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Religious Diversity: Introduction + Table of Contents

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In this section we try to bring together articles and sayings which point to the unity and diversity in religions.


Table of Contents:


Religious Diversity – by the Dalai Lama

Bridging Unbridgeable Gaps between Religions

God of goden?

Religious Harmony and Cooperation from a Theosophical Point of View

The Common Root of Religions (Lecture for a Peace Conference)



One of the topics strongly promoted by Theosophy is to proof the unity as well as the diversity of human thought. It is a fundamental theosophical teaching that there is but one primordial religion, known by the gods or those who are the teachers and examples of humanity. They have helped humanity in various ways in its evolutionary and intellectual development and continue to do so, and will do so in the future.

In different times, in different stages of human mental and spiritual awakening they have provided us with keynotes of universal knowledge. The keynotes are always the same, but have been presented in the form of religions and spiritual philosophies, and are usually packed within a large body of ethical and social teaching proper for the time and situation in which they were presented. Thus the human mind and spirituality are awakened and trained within a great ‘divine plan’, a lay-out based not on theory, but on real knowledge of the cycles of evolution and the inner constitution of man and the cosmos.

The various religions were initiated in times that world communication as we know it today was non-existent. When a particular culture or group of people had reached a stage in which at least a sufficient number of individuals it would be susceptible for new truths and extended development, and would be able to carry the message contained in a new impulse further into future generations, the gods – together often designated as the ‘Order of Compassion’ or ‘Hierarchy of Compassion’ – would initiate an effort by sending into incarnation a great preceptor, many of whom would later become recognized as a founder of a great religion.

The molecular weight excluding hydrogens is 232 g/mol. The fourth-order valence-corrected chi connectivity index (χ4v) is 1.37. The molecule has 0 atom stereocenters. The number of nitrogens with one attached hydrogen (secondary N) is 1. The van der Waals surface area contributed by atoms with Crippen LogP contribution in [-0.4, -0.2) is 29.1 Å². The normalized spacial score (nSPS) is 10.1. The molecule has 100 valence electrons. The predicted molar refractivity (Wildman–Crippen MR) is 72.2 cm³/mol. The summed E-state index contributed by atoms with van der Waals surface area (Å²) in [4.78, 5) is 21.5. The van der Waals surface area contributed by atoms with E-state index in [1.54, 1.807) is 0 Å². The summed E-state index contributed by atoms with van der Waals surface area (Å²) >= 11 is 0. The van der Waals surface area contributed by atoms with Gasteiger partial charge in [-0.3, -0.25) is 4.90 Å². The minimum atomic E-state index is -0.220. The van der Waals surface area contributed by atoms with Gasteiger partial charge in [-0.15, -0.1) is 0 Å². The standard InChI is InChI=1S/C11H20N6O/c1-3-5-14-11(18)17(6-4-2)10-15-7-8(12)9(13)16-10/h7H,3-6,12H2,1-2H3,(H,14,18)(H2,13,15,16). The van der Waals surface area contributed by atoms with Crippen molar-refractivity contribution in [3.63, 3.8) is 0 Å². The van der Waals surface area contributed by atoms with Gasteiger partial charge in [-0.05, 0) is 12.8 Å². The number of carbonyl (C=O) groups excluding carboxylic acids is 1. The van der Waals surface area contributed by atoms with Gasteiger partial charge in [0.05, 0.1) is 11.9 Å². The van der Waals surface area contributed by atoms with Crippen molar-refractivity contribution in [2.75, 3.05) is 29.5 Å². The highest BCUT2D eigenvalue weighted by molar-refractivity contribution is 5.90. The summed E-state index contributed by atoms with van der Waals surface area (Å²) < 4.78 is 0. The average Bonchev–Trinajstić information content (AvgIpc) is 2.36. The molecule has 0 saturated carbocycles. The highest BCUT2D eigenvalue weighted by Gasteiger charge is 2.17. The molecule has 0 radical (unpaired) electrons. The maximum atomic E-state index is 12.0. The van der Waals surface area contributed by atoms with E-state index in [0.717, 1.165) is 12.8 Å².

In our centuries, and especially the last century, partly due to enhanced communication and travel, religions have sometimes  clashed and emphasized their differences rather that their unity. Even learned people often failed to see the unity within the diversity. We are all aware that this has lead to wars, terrorism, many prejudices, and many forms of human suffering.

One of the points strongly underlined by the modern theosophical movement is brotherhood and unity of religions. Among the objects of the Theosophical societies is to promote comparative study of religions. This will lead to respect, understanding, and ultimately to the recognition of a common universal source.

This common universal source is not a new kind of religion (which would only lead to more strife and separation), and is not to be found ready-made in any fundamental theosophical text. The purpose of the modern Theosophical Movement is to stimulate people to think for themselves, make their own conclusions, and enhance the quality of human development. We support every effort to bring people and cultures closer together in brotherly respect and understanding – not efforts to create a new religion ‘above all others’  The evolution of humanity has taken and will take many millions of years, and the modern Theosophical effort – just one of the innumerable genuine efforts of past and future – is to promote peace, understanding, respect, spiritual and intellectual awakening and progress.


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